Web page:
Spokane Journal of Business

Magner Sanborn gives employees, community something to think about

Magner Sanborn expands geographic reach, sees exponential growth in revenue, staff

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Magner Sanborn gives employees, community something to think about
-—Staff photo by Chey Scott
Partners in Spokane-based Magner Sanborn Inc. are, from left to right, Dennis Magner, Jeff Sanborn, and Brandt Heinemann.

Across the street from Magner Sanborn Inc.'s downtown offices and visible through windows in its fourth-floor conference room is a simple wall painted red featuring one word in contrasting white: think.

Dennis Magner, the Spokane-based advertising agency's managing partner and one of its co-founders, says the rooftop mural's purpose is to serve as a reminder "to ourselves and to the community; we want people to think and to come up with new and interesting ways of doing anything."

The growing ad agency is located at 111 N. Post, and the simply-designed sign only is visible at the street level from a few vantage points to those who know it's there, or from the upper floor windows of nearby east-facing buildings.

The one-word mantra of "think" has helped to take Magner Sanborn from a three-man firm to a multi-office agency with nearly 40 employees companywide, including some in Seattle and San Diego. Thirty-one employees are based here.

Magner and founding partner Jeff Sanborn launched the agency in spring 2003, and Magner says it's experienced most of its growth—both in number of employees and revenue—over the last three or so years. It opened its Seattle office in 2008 and established its presence in San Diego a year after that, Magner says.

He declines to disclose the agency's annual revenue, but says it has increased exponentially over the last several years.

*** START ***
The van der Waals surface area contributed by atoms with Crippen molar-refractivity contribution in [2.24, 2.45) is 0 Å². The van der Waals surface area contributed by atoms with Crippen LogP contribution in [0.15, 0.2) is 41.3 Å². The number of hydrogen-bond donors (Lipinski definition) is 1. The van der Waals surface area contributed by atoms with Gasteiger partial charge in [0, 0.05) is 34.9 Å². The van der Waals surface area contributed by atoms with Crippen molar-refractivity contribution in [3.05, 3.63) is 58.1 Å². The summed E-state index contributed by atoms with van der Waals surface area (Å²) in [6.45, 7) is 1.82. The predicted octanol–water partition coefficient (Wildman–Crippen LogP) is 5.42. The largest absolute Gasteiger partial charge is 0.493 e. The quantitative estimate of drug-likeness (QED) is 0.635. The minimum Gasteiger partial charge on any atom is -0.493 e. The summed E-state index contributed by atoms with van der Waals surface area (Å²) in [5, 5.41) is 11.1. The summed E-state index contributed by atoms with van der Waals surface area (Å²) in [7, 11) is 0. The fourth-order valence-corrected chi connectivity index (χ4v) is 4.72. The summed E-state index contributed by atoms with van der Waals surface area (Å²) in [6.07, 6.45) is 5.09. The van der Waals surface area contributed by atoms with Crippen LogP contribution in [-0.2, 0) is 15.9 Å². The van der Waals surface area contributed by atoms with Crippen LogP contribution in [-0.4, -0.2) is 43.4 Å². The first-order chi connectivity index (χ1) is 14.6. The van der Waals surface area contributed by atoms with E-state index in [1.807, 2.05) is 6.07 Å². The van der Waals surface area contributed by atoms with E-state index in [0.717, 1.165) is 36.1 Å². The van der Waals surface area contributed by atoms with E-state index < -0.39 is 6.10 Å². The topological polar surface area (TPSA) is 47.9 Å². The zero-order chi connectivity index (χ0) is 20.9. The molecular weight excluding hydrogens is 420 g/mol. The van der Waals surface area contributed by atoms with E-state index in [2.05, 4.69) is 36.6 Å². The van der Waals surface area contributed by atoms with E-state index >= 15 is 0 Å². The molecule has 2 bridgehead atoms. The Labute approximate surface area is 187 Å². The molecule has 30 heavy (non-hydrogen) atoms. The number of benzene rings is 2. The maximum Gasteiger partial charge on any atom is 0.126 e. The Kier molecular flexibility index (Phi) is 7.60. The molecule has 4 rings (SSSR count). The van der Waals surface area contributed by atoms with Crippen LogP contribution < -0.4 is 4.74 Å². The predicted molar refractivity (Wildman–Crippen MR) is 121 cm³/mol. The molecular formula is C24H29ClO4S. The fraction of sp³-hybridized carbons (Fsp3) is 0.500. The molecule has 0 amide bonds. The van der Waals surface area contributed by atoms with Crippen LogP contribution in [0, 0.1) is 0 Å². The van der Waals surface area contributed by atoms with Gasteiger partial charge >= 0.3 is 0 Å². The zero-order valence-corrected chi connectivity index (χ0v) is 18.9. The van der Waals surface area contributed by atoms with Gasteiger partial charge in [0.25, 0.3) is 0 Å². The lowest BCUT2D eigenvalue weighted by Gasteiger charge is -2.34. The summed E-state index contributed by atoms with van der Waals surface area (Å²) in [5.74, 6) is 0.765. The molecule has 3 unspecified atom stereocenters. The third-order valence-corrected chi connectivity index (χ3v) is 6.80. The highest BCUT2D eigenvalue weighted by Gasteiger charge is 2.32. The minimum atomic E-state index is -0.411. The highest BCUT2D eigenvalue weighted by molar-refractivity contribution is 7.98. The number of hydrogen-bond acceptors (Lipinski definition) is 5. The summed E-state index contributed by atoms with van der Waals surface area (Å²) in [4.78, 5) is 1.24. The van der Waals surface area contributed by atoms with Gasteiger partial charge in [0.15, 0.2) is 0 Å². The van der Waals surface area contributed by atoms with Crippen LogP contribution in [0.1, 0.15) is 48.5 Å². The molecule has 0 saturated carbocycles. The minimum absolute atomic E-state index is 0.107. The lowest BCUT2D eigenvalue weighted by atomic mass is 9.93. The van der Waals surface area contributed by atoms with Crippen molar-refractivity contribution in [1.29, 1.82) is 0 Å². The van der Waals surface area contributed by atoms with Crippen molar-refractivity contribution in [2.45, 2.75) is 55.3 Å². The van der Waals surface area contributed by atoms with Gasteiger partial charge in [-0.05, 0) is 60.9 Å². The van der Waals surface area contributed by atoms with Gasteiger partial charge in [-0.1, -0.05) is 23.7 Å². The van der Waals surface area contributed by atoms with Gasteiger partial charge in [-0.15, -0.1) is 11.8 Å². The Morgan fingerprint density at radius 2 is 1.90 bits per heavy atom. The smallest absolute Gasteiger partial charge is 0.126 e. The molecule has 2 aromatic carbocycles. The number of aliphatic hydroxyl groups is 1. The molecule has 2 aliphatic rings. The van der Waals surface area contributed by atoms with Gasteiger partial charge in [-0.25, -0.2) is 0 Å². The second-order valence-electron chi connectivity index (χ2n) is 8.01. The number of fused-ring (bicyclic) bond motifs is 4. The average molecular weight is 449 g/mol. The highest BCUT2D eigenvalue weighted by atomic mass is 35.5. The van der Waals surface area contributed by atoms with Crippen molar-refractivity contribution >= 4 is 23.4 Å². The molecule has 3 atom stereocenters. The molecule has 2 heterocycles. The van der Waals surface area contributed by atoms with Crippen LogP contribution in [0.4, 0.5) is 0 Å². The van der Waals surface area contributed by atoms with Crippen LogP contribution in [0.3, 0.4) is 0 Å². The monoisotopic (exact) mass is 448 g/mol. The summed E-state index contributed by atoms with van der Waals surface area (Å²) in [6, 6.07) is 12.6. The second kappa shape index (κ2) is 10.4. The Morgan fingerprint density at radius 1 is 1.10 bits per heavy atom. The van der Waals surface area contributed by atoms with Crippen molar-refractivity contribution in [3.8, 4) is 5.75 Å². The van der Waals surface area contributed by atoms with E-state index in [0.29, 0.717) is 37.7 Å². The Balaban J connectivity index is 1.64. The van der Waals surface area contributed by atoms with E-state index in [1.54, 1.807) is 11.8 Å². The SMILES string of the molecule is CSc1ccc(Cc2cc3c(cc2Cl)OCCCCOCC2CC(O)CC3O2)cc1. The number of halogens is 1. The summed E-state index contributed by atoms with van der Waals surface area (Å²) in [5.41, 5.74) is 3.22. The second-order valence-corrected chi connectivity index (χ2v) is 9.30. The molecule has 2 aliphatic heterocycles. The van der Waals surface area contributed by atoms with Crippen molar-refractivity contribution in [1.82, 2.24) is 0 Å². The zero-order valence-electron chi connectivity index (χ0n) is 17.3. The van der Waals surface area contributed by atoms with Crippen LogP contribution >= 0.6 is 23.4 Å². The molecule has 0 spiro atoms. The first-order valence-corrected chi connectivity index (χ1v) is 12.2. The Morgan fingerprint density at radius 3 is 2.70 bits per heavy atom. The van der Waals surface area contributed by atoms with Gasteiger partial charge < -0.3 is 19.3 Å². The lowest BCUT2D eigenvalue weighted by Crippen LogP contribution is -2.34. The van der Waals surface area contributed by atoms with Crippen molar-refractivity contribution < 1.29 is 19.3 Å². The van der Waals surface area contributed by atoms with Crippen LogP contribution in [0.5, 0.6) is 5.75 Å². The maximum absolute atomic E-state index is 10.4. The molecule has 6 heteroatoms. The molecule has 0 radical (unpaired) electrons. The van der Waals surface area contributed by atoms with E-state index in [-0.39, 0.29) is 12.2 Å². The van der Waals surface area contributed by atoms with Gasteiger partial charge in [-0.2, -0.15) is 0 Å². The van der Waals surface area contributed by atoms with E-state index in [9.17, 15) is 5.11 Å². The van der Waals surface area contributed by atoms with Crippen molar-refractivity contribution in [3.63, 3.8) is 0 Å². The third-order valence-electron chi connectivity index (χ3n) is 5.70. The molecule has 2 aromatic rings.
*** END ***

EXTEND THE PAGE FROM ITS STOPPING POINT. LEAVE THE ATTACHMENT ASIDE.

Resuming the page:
Magner Sanborn has worked on ad campaigns for a number of international and national companies and brands, including Bellevue, Wash-based Netflix; FanVision, a New York company that develops handheld content-enhancement devices and technology used in-venue at live sporting events; and FloTV, Qualcomm Inc.'s now defunct mobile television service.

Some of Magner Sanborn's Inland Northwest-based clients include Providence Health Care, Yoke's Fresh Market, Thomas Hammer Coffee Roasters, Gonzaga University, and AmericanWest Bank.

The ad agency recently created a TV ad for Yoke's that aired two weekends ago during the Super Bowl on Inland Northwest broadcast networks, he says, adding that the commercial was put together for that client in only a few days.

Some of Magner Sanborn's past Super Bowl TV spots included ads for FloTV that were aired nationally, he says.

Magner says most of the agency's relationships with its clients are ongoing and that it typically works on a number of projects or ad campaigns for those clients every year. Most of Magner Sanborn's new clients are introduced to the agency through referrals from other clients or because of past working relationships those clients may have had with its two founders or with its other employees, he says.

Before founding their agency, Magner and Sanborn worked at Spokane ad firm WhiteRunkle Associates, which now is MWR and is owned by Bellevue, Wash. based Ascentium Corp.

In the beginning stages of work on an ad campaign, Magner says the agency's project team learns as much as possible about a company, its brand, its market, and its audience.

"We fill our heads with information," he says. "That allows us to really hone in on a message and an approach to create work that generally is pretty simple and cuts through all of the clutter and stuff that is out there. It's about simplifying."